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View setFocusIfFocusable.js
function setFocusIfFocusable(node) {
if (node.nodeType !== Node.ELEMENT_NODE) {
// Text and comment nodes aren't focusable.
return false;
}
if (node.disabled === true) {
// Disabled elements can't be focused.
return false;
}
@bvaughn
bvaughn / useSubscription-and-useMutableSource.md
Last active May 24, 2020
`useSubscription` and `useMutableSource` tearing and deopt behavior.
View useSubscription-and-useMutableSource.md

useSubscription and useMutableSource1 tearing and deopt behavior.

Mounting a new tree

The tree below represents a React application mounting. During mount, two components read from an external, mutable source. The first one (List) reads version 1 of that data and the second one (Item) reads version 2.

Deopt

useSubscription (legacy mode)

N/A.

View try-new-react-profiler.md

How to try the new React Profiler

Before the holiday break, I was experimenting with a new profiler UI that may eventually make its way into a released version of the React DevTools. In the meanwhile, for anyone who is curious, here's how you can try this new profiler for yourself!

Building React

To start, you'll need an updated version of React that logs the new performance marks used by this profiler.

To do this, you'll need to check out PR 17772 and build it from source: yarn install && yarn build --type=NODE. (In the future I may publish an experimental release to NPM to simplify this step.)

Running the Profiler

@bvaughn
bvaughn / trimming–demo-videos.md
Last active Apr 9, 2020
Handy tip for trimming demo videos
View trimming–demo-videos.md

Handy tip for trimming demo videos

Thought I'd document the process I used for trimming down my React conf demo videos in case it might be useful to someone else in the future.

Let's say I have a 40 second video named original-video.mp4, and I want to only keep the following sections (in seconds): 1-8, 10-11, 20-33

I could create 3 chunks using ffmpeg like so:

ffmpeg -i original-video.mp4 -ss 1 -t 7 piece-a.mp4 -ss 10 -t 1 piece-b.mp4 -ss 20 -t 33 piece-c.mp4
View react-window-prerendering-virtual-rows.md

Pre-rendering virtual rows

Example list with ten total rows and a viewport large enough to display two rows.

Legend

█ - Visible row ▓ - Hidden/display-locked row ░ - Empty space (nothing rendered here)

View profiling-data.v2.json
{
"version": 2,
"profilingSummary": {
"commitDurations": [
2.555000042775646,
0.0450000079581514,
0.054999967687763274,
2.4800000683171675,
0.03999999898951501,
0.0350000336766243,
@bvaughn
bvaughn / profiling-a-chrome-extension.md
Last active May 7, 2020
Profiling a custom Chrome extension
View profiling-a-chrome-extension.md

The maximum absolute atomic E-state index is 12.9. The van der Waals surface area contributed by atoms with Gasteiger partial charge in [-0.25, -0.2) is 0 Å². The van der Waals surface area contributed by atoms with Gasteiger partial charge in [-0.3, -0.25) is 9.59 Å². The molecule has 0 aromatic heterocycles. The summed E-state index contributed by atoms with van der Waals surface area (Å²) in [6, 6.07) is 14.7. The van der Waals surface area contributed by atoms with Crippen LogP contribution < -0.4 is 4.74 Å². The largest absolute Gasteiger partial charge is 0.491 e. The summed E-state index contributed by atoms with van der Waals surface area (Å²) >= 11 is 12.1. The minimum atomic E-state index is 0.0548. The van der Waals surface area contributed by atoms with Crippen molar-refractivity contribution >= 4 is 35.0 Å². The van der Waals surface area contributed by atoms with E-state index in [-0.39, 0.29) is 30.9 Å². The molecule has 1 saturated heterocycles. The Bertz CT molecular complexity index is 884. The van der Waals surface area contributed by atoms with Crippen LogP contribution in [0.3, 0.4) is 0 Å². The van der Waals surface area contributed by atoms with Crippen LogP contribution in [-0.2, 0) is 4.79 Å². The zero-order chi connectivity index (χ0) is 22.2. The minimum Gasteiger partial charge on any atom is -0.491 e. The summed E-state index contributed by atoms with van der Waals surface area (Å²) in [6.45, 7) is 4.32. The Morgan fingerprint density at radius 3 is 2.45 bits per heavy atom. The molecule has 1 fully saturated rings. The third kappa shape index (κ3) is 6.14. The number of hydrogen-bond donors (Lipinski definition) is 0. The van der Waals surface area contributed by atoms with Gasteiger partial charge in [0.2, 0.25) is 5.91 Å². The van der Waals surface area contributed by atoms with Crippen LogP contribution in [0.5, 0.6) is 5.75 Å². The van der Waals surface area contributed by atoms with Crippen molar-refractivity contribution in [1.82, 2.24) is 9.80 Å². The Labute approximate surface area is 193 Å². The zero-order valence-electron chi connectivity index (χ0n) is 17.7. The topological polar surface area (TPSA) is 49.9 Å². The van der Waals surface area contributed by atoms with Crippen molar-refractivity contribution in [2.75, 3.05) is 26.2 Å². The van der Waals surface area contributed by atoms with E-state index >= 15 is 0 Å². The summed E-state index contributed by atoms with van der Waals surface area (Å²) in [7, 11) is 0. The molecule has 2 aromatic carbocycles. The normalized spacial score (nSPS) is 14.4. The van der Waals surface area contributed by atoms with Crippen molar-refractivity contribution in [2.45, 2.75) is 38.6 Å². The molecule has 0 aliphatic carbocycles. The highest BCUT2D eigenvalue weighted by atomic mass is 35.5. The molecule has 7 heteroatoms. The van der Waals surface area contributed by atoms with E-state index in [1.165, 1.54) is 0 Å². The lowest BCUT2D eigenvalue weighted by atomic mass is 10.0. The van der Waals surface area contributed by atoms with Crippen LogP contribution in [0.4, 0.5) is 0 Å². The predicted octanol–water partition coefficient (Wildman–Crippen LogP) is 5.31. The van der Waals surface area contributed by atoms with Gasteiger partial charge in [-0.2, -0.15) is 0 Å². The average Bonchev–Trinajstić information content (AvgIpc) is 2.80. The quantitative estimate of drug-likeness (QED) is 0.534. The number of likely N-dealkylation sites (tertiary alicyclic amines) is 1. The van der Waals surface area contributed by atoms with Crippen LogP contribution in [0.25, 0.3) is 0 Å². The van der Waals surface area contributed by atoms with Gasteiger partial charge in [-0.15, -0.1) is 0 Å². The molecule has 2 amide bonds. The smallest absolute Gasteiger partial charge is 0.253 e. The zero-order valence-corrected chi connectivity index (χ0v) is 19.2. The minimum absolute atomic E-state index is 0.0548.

Chrome's profiler ("Performance tab) is very useful for measuring JavaScript performance, but what if you want to measure the performance of a custom extension?

For example, what if I would like to profile the following interaction:


The interaction we want to profile


@bvaughn
bvaughn / profile-data.json
Created Apr 1, 2019
Sample React DevTools profiling data export
View profile-data.json
{
"version": 1,
"profilingSummary": {
"commitDurations": [
8.130000089295208,
2.7099999133497477,
0.40499994065612555,
0.3299998352304101,
0.3400000277906656,
0.33000006806105375,
@bvaughn
bvaughn / example.jsx
Last active May 20, 2020
Advanced example for manually managing subscriptions in an async-safe way using hooks
View example.jsx
import React, { useMemo } from "react";
import useSubscription from "./useSubscription";
// In this example, "source" is an event dispatcher (e.g. an HTMLInputElement)
// but it could be anything that emits an event and has a readable current value.
function Example({ source }) {
// In order to avoid removing and re-adding subscriptions each time this hook is called,
// the parameters passed to this hook should be memoized.
const subscription = useMemo(
() => ({
@bvaughn
bvaughn / infinite-lists-and-reflow.md
Last active May 7, 2020
Infinite lists and reflow
View infinite-lists-and-reflow.md

Infinite lists and reflow

In my experience, infinite lists use two basic layout strategies. The first uses absolute positioning to control where visible items are rendered. The second uses relative positioning (with top/left padding to offset for unrendered items).

In both cases, the list abstraction caches some metadata about the size of items once they have been rendered– so that it knows where to position the items that come after them.

Both of these strategies need to handle reflow. For example, changing the width of a list often affects the height of its itesm. Generally speaking, only the "window" of rendered (visible) items are remeasured in this case (because it would be too slow to rerender and remeasure all of the items before). But once a user scrolls backwards (up/left)– the list needs to account for the reflowed sizes. If it didn't, items would appear to jump up or down (depending on the delta between the previous, cached sizes and the new/reflowed sizes).

How the list deals with new sizes

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